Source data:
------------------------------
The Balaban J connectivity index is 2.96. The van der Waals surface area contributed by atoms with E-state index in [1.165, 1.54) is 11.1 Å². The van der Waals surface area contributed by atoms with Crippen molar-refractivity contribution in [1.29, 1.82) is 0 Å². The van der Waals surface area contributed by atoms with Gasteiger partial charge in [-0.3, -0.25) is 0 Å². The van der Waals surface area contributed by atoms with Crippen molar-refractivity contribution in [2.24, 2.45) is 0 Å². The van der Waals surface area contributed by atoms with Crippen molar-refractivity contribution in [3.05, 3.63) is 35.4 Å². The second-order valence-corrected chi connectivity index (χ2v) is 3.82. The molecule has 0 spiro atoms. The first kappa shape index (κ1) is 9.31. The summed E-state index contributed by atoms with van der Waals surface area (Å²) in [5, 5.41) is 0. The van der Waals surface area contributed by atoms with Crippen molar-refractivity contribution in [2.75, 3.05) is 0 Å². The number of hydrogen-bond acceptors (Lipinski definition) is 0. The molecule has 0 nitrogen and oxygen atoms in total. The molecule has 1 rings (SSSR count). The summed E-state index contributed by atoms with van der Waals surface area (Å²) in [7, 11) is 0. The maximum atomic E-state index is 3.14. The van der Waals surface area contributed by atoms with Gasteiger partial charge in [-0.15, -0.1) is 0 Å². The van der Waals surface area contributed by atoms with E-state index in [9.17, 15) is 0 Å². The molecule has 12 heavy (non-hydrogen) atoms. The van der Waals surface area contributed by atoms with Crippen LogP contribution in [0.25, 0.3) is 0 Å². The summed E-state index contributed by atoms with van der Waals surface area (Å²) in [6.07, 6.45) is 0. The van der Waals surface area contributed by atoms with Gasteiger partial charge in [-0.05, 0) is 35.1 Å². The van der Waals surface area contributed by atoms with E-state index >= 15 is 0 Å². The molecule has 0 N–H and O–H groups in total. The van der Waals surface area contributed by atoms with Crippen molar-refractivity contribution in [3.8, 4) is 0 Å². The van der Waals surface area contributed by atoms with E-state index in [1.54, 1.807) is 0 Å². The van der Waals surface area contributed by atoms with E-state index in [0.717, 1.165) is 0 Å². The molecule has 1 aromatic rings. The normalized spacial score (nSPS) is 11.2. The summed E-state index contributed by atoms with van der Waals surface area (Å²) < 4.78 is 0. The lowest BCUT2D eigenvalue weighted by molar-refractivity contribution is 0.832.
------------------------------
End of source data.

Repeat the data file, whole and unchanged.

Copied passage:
The Balaban J connectivity index is 2.96. The van der Waals surface area contributed by atoms with E-state index in [1.165, 1.54) is 11.1 Å². The van der Waals surface area contributed by atoms with Crippen molar-refractivity contribution in [1.29, 1.82) is 0 Å². The van der Waals surface area contributed by atoms with Gasteiger partial charge in [-0.3, -0.25) is 0 Å². The van der Waals surface area contributed by atoms with Crippen molar-refractivity contribution in [2.24, 2.45) is 0 Å². The van der Waals surface area contributed by atoms with Crippen molar-refractivity contribution in [3.05, 3.63) is 35.4 Å². The second-order valence-corrected chi connectivity index (χ2v) is 3.82. The molecule has 0 spiro atoms. The first kappa shape index (κ1) is 9.31. The summed E-state index contributed by atoms with van der Waals surface area (Å²) in [5, 5.41) is 0. The van der Waals surface area contributed by atoms with Crippen molar-refractivity contribution in [2.75, 3.05) is 0 Å². The number of hydrogen-bond acceptors (Lipinski definition) is 0. The molecule has 0 nitrogen and oxygen atoms in total. The molecule has 1 rings (SSSR count). The summed E-state index contributed by atoms with van der Waals surface area (Å²) in [7, 11) is 0. The maximum atomic E-state index is 3.14. The van der Waals surface area contributed by atoms with Gasteiger partial charge in [-0.15, -0.1) is 0 Å². The van der Waals surface area contributed by atoms with E-state index in [9.17, 15) is 0 Å². The molecule has 12 heavy (non-hydrogen) atoms. The van der Waals surface area contributed by atoms with Crippen LogP contribution in [0.25, 0.3) is 0 Å². The summed E-state index contributed by atoms with van der Waals surface area (Å²) in [6.07, 6.45) is 0. The van der Waals surface area contributed by atoms with Gasteiger partial charge in [-0.05, 0) is 35.1 Å². The van der Waals surface area contributed by atoms with E-state index >= 15 is 0 Å². The molecule has 0 N–H and O–H groups in total. The van der Waals surface area contributed by atoms with Crippen molar-refractivity contribution in [3.8, 4) is 0 Å². The van der Waals surface area contributed by atoms with E-state index in [1.54, 1.807) is 0 Å². The van der Waals surface area contributed by atoms with E-state index in [0.717, 1.165) is 0 Å². The molecule has 1 aromatic rings. The normalized spacial score (nSPS) is 11.2. The summed E-state index contributed by atoms with van der Waals surface area (Å²) < 4.78 is 0. The lowest BCUT2D eigenvalue weighted by molar-refractivity contribution is 0.832.